Improving Health in Developing Countries
We summarize evidence from the growing body of randomized evaluations on health in developing countries from the perspective of the human capital investment model, cost-effectiveness analysis, and behavioral economics. Many cost-effective methods of infectious disease prevention have limited uptake. Contributing factors include externalities from infectious disease prevention, public goods problems, liquidity constraints, and behavioral factors, such as present bias and limited attention. Across a variety of contexts, consumer use of cost-effective products for prevention and non-acute care is highly sensitive to price and convenience. Health education has a mixed record, often working in combination with incentives and functioning through increasing salience rather than delivering information. The quality of health services in many developing countries is very poor, with weak incentives for public sector health workers. Reforms that strengthen incentives show promise but institutional details matter. Programs based on this more nuanced understanding of health decision making can save millions of lives.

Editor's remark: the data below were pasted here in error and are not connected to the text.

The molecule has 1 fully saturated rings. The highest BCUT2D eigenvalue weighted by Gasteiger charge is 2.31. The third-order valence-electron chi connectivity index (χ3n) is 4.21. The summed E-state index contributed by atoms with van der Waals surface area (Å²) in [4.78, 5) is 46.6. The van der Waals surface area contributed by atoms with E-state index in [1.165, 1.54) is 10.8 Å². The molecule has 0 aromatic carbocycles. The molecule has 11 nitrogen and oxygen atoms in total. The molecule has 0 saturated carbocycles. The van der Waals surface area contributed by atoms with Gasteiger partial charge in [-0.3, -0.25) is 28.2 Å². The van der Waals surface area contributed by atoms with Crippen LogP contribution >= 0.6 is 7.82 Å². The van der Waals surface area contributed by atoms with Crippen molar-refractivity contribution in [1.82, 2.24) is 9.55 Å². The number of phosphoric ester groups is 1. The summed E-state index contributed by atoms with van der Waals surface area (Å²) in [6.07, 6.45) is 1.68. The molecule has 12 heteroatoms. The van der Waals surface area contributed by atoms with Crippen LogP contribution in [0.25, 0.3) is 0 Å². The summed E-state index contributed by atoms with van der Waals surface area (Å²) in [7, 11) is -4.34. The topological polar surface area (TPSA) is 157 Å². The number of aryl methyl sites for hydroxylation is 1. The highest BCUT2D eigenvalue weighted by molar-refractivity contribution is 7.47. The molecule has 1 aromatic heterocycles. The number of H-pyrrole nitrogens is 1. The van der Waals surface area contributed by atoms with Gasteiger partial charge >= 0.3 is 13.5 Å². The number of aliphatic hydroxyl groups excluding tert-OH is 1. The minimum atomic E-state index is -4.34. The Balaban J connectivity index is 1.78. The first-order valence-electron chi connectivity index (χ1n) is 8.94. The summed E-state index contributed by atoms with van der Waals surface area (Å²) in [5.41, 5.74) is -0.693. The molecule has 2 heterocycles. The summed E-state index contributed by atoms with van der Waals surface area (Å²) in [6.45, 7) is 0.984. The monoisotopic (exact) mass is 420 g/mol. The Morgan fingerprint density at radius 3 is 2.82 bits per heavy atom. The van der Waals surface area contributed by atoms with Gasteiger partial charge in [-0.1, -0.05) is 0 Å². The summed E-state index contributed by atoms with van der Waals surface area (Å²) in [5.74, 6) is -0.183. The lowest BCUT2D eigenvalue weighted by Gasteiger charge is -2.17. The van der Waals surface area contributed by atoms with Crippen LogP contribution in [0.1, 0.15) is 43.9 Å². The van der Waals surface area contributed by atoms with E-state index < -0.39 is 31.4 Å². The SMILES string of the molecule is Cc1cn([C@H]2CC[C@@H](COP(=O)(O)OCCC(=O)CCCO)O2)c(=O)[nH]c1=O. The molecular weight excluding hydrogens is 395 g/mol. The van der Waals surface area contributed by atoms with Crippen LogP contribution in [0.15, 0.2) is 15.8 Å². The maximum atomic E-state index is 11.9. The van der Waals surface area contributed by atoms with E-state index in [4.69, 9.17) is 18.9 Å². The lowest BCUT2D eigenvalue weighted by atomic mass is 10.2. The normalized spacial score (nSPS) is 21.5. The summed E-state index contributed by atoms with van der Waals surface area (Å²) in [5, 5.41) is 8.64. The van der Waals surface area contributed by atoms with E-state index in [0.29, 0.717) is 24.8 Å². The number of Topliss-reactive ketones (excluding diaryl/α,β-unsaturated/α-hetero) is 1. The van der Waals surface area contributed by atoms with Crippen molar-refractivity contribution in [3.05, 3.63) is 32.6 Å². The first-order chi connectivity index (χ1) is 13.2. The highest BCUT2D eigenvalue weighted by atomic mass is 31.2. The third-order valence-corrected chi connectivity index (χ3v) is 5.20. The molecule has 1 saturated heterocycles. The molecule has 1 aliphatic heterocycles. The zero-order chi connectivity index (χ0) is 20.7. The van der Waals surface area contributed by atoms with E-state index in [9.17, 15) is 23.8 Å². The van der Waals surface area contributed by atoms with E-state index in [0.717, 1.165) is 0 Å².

|This chapter was published in: ||This item is provided by Elsevier in its series Handbook of Health Economics with number
2-201.||Handle:|| RePEc:eee:heachp:2-201||DOI:|| 10.1016/B978-0-444-53592-4.00004-9||Contact details of provider:|| Web page: http://www.elsevier.com/wps/find/bookseriesdescription.cws_home/BS_HE/description|
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